T ax I ssues & A ccounting

Real Estate Journal — July 12 - 25, 2019 — 5A


M id A tlantic

By Stuart A Katz, CPA, MST, Friedman LLP Philadelphia Use and Occupancy Tax

S ince the financial cri- ses of the late 2000s, out-of-town developers

month or $500 per quarter. Where there are multiple ten- ants or businesses occupying a property, the exemption must be allocated equally among all the users. How to Pay on Time. The tax can be filed and paid electronically online through the City’s eFile/ePay site. Monthly filers must file and remit the tax by the 25th of each month. Some small filers can apply to the City to file an- nually instead of monthly. A 1% deduction may be taken as compensation for the expense of collecting and remitting the tax by the person who collects and timely remits the tax due. No commission is permitted for an owner of the property continued on page 8A

Tax? U&O is imposed on business- es who use or occupy real estate within the City of Philadelphia School District to engage in any business, trade, occupation, profession, vocation or any other commercial or industrial activity. The user is subject to the tax, but landlords and their rental agents collect it on a monthly basis from their ten- ants. While the tax is collected by the City, the Commissioner of Revenue administers the tax and the generated revenue is used to fund the school district. Origins of the Use &Occupancy Tax. U&O was birthed in an effort to shift more of the tax burden to commercial and industrial property, while adhering to the

1967 Pennsylvania Supreme Court decision Madway v. Board for the Assessment and Revision of Taxes. The ruling prohibited multi-rate taxation of different types of real estate within a jurisdiction, which is frequently practiced in other areas. Since U&O is not of- ficially a real estate tax, it’s constitutionally permissible. How the City Imposes this Tax. For the fiscal year ended in June 2018, according to the Philadelphia Department of Revenue’s 2018 Annual Report, Use and Occupancy tax collec- tions were $176 million. This represents 16% of collections for the school district. Use and Occupancy Tax collections increased by $37 million from FY17 to FY18, or 26.6%, largely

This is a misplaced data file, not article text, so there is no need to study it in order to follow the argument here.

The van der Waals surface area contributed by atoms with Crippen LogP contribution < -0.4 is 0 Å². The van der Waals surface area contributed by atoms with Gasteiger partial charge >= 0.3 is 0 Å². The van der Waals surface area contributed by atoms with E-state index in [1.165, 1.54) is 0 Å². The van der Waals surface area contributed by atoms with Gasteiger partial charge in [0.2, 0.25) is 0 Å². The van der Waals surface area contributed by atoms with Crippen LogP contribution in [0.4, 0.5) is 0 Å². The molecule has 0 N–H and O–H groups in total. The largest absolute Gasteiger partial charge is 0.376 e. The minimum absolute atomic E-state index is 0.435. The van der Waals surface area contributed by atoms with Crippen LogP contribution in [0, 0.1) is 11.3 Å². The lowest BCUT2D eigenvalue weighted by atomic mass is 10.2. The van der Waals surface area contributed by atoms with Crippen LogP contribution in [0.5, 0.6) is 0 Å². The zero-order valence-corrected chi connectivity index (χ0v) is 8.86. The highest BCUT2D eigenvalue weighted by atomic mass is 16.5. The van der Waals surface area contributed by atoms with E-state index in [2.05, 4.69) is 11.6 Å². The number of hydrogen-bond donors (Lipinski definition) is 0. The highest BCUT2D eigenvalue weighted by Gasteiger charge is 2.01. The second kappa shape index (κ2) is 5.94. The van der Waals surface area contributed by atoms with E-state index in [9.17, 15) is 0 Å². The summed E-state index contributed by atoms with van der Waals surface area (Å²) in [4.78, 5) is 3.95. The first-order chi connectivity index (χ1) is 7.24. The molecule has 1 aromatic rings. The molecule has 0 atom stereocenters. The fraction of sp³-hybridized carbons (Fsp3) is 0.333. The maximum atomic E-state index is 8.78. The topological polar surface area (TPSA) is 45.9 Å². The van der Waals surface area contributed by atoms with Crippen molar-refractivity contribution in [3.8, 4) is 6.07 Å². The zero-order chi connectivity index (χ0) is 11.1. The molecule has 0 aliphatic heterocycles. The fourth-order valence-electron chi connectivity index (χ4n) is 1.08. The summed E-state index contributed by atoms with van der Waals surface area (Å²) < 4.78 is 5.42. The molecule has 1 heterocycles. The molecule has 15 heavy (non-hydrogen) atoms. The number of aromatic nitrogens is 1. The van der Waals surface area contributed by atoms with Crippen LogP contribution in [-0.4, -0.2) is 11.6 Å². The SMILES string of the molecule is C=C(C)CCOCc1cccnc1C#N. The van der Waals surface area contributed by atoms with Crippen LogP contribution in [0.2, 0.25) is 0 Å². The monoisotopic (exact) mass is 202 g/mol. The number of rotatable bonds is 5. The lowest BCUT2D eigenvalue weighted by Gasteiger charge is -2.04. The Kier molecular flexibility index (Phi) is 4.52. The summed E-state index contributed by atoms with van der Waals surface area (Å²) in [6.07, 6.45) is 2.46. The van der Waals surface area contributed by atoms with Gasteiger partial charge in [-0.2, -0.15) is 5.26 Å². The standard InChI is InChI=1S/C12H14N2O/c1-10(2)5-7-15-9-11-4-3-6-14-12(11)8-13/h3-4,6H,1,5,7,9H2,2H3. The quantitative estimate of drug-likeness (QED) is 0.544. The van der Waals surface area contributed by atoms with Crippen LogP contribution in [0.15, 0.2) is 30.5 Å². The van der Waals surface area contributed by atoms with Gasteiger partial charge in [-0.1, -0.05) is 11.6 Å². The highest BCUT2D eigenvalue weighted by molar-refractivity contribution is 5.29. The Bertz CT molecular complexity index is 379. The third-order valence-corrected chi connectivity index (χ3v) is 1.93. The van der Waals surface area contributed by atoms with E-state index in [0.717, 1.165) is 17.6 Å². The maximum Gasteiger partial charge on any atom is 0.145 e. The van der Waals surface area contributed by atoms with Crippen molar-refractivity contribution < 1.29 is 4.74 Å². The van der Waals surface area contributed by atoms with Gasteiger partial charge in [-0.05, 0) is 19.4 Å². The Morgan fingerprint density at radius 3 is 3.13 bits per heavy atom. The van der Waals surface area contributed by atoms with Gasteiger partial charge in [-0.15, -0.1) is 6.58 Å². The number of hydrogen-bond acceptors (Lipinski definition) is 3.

due to rising property values. In the last ten years, Use and Occupancy Tax collections have increased 43% from $112.7 mil- lion to $175.6 million. The tax is imposed at the rate of 1.21% of the assessed value of the property. The assessed value is determined by the Office of Property Assessment “OPA.” Since 2014, the OPA has been assessing properties based on their fair market value according to the City’s Fair Value Initiative. For years beginning July 1, 2015 and thereafter, there is a $165,300 exemption amount that is sub- tracted from the assessed value of the property actually used for business purposes. This exemp- tion translates into a $2,000 annual exemption, or $167 per

and institu- tional funds have flooded Philadelphia t o cap i t a l - ize on real e s t a t e o p - portunities. However, few out-of-state

Stuart A Katz

developers knew about the city’s hefty and rather confus- ing School District Business Use and Occupancy tax—also known as “U&O.” This article takes a closer look that this tax and explores opportunities for you to ease your burden and focus on growth. Who Gets Pegged With the



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